The whole point of a restaurant in Maintecatini Terme, above all, should be in “restoring” one’s well being. I mean, that’s what the town is about.
Osteria di Poneta restored mine. I mean, just look at it. It’s like being 12 again and visiting your aunt and uncle who lived in a too-small Chicago apartment and there’s something that always meets your eye, fascinating little things you didn’t notice on your previous visit when you were 11, along with the familiar smell of the book glue and of dinner simmering away while Auntie puts on the tablecloth…
And there is no blaring “popular” music. Crooners from the dark ages when microphones were first invented softly whispered in the background soothingly.
There is a farm behind the good eats at Osteria di Poneta called Fattoria di Poneta. They do a walloping good sott’olio, vegetables preserved by packing them in olive oil. You can order the assortment with grilled artichokes, grilled zucchini, balsamic onions (Martha’s favorite) and sun dried tomatoes along with a handful of onions. It’s enough for two as a starter.
Then you have the pasta, freshly made. Lots of choice here. I had the Fettuccine della Robbia that comes with a long-cooked sauce of Porri, Radicchio Rosso, Lardo di Colonnata e Pecorino di Fossa, or leeks, red radicchio, lardo, and pit aged pecorino cheese. I had envisioned a dish that balanced the bright bitterness of the radicchio with the lardo, but the long cooked sauce came across as sweet and had lost it bitterness, and the pecorino wasn’t sharp and salty enough to balance it. I’m sure many would love this dish, but I’m not a fan of sweet so it was a poor choice for me. Martha’s pasta with asparagus fared much better.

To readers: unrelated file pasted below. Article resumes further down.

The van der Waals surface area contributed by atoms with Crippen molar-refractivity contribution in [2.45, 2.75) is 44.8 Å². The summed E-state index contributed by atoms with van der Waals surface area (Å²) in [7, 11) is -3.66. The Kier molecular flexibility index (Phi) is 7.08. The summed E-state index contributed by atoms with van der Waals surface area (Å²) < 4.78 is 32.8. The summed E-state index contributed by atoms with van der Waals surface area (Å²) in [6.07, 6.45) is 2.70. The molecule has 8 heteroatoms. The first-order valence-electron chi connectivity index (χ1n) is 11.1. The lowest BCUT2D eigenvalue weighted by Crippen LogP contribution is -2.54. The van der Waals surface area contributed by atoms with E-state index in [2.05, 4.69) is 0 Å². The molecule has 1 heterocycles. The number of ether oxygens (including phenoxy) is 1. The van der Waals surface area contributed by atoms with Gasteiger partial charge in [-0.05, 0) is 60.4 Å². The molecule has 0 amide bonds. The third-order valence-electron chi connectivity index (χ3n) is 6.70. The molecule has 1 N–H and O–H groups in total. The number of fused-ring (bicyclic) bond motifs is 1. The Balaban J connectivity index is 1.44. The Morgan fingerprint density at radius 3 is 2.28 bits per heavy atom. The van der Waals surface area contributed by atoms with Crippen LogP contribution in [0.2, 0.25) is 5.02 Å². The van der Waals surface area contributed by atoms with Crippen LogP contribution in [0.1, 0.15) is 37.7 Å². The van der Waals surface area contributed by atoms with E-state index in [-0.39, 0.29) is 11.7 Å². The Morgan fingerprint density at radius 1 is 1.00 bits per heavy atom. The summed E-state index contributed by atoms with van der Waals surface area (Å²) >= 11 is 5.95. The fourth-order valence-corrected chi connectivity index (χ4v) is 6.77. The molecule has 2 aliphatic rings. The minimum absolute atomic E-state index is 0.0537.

But here’s the thing. I was right on the verge of ordering the Spaghetti alla Carrettiera, described as augmented with Salsa di Pomodoro, Aglio e Peperoncino. The guy at the next table ordered it. I could have lived on the perfume arising from the dish. I mean, it may be too simple for you to consider, but just do it unless garlic isn’t your thing. And I’m not talking garlic overload like you get when you order the garlic fries at the ball park, but a perfume of garlic that will entice you.
I could have grabbed that dish of pasta from the guy and run with it. No kidding.
So, after these larcenous thoughts, Martha does something she almost never does. She orders this:
A simple pear poached in Chianti. It was a fine end to a fine meal that, despite the sweetness of the pasta I ordered, restored me so that I could go out and photograph some of Italy’s finest metal objects arriving from the Mille Miglia course.
Travel Planing Information
Osteria di Poneta
via Solferino 12, Montecatini Terme